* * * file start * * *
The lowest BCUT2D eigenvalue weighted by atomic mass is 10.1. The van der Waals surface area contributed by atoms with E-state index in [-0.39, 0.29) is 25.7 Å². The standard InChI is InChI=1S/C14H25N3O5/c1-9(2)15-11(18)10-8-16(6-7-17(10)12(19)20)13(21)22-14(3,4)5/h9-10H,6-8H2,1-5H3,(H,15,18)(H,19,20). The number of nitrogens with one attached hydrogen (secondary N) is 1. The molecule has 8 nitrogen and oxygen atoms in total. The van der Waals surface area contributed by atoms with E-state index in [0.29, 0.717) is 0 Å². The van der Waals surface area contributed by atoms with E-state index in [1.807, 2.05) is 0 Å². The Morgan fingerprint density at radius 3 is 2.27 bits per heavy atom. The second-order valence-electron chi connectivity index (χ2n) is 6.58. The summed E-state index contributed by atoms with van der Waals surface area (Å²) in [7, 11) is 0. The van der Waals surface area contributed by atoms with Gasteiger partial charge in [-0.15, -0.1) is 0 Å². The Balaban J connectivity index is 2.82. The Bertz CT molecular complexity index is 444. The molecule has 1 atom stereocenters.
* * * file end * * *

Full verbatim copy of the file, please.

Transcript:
The lowest BCUT2D eigenvalue weighted by atomic mass is 10.1. The van der Waals surface area contributed by atoms with E-state index in [-0.39, 0.29) is 25.7 Å². The standard InChI is InChI=1S/C14H25N3O5/c1-9(2)15-11(18)10-8-16(6-7-17(10)12(19)20)13(21)22-14(3,4)5/h9-10H,6-8H2,1-5H3,(H,15,18)(H,19,20). The number of nitrogens with one attached hydrogen (secondary N) is 1. The molecule has 8 nitrogen and oxygen atoms in total. The van der Waals surface area contributed by atoms with E-state index in [0.29, 0.717) is 0 Å². The van der Waals surface area contributed by atoms with E-state index in [1.807, 2.05) is 0 Å². The Morgan fingerprint density at radius 3 is 2.27 bits per heavy atom. The second-order valence-electron chi connectivity index (χ2n) is 6.58. The summed E-state index contributed by atoms with van der Waals surface area (Å²) in [7, 11) is 0. The van der Waals surface area contributed by atoms with Gasteiger partial charge in [-0.15, -0.1) is 0 Å². The Balaban J connectivity index is 2.82. The Bertz CT molecular complexity index is 444. The molecule has 1 atom stereocenters.